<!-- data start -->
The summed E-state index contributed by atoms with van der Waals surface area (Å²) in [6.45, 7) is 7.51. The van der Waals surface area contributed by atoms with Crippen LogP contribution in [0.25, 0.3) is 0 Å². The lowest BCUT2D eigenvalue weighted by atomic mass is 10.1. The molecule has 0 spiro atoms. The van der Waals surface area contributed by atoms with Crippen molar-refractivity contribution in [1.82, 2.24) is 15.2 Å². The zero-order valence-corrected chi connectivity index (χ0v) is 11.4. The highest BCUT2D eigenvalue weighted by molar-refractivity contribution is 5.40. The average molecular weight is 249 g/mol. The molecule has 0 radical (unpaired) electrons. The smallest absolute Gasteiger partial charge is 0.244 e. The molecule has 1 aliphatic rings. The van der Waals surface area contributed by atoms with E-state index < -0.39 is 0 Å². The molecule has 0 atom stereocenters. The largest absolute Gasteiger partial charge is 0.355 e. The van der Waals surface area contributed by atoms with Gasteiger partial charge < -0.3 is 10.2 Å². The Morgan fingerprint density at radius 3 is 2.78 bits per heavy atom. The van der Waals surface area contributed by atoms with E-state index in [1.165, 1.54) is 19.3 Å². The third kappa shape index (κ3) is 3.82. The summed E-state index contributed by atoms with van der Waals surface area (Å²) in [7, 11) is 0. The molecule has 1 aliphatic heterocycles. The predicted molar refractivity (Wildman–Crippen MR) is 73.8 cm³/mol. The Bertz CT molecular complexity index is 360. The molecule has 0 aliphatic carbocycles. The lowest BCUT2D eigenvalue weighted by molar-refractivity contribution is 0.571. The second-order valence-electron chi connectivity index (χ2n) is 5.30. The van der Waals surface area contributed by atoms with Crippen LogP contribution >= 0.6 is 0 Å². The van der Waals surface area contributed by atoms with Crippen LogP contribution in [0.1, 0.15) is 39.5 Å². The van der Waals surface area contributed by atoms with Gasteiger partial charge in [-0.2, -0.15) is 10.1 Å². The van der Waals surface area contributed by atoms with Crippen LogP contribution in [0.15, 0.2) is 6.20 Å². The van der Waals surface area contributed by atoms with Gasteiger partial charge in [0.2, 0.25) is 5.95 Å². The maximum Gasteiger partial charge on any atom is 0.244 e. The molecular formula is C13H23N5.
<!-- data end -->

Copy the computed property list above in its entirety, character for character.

The summed E-state index contributed by atoms with van der Waals surface area (Å²) in [6.45, 7) is 7.51. The van der Waals surface area contributed by atoms with Crippen LogP contribution in [0.25, 0.3) is 0 Å². The lowest BCUT2D eigenvalue weighted by atomic mass is 10.1. The molecule has 0 spiro atoms. The van der Waals surface area contributed by atoms with Crippen molar-refractivity contribution in [1.82, 2.24) is 15.2 Å². The zero-order valence-corrected chi connectivity index (χ0v) is 11.4. The highest BCUT2D eigenvalue weighted by molar-refractivity contribution is 5.40. The average molecular weight is 249 g/mol. The molecule has 0 radical (unpaired) electrons. The smallest absolute Gasteiger partial charge is 0.244 e. The molecule has 1 aliphatic rings. The van der Waals surface area contributed by atoms with E-state index < -0.39 is 0 Å². The molecule has 0 atom stereocenters. The largest absolute Gasteiger partial charge is 0.355 e. The van der Waals surface area contributed by atoms with Gasteiger partial charge < -0.3 is 10.2 Å². The Morgan fingerprint density at radius 3 is 2.78 bits per heavy atom. The van der Waals surface area contributed by atoms with E-state index in [1.165, 1.54) is 19.3 Å². The third kappa shape index (κ3) is 3.82. The summed E-state index contributed by atoms with van der Waals surface area (Å²) in [7, 11) is 0. The molecule has 1 aliphatic heterocycles. The predicted molar refractivity (Wildman–Crippen MR) is 73.8 cm³/mol. The Bertz CT molecular complexity index is 360. The molecule has 0 aliphatic carbocycles. The lowest BCUT2D eigenvalue weighted by molar-refractivity contribution is 0.571. The second-order valence-electron chi connectivity index (χ2n) is 5.30. The van der Waals surface area contributed by atoms with Crippen LogP contribution >= 0.6 is 0 Å². The van der Waals surface area contributed by atoms with Crippen LogP contribution in [0.1, 0.15) is 39.5 Å². The van der Waals surface area contributed by atoms with Gasteiger partial charge in [-0.2, -0.15) is 10.1 Å². The van der Waals surface area contributed by atoms with Crippen LogP contribution in [0.15, 0.2) is 6.20 Å². The van der Waals surface area contributed by atoms with Gasteiger partial charge in [0.2, 0.25) is 5.95 Å². The maximum Gasteiger partial charge on any atom is 0.244 e. The molecular formula is C13H23N5.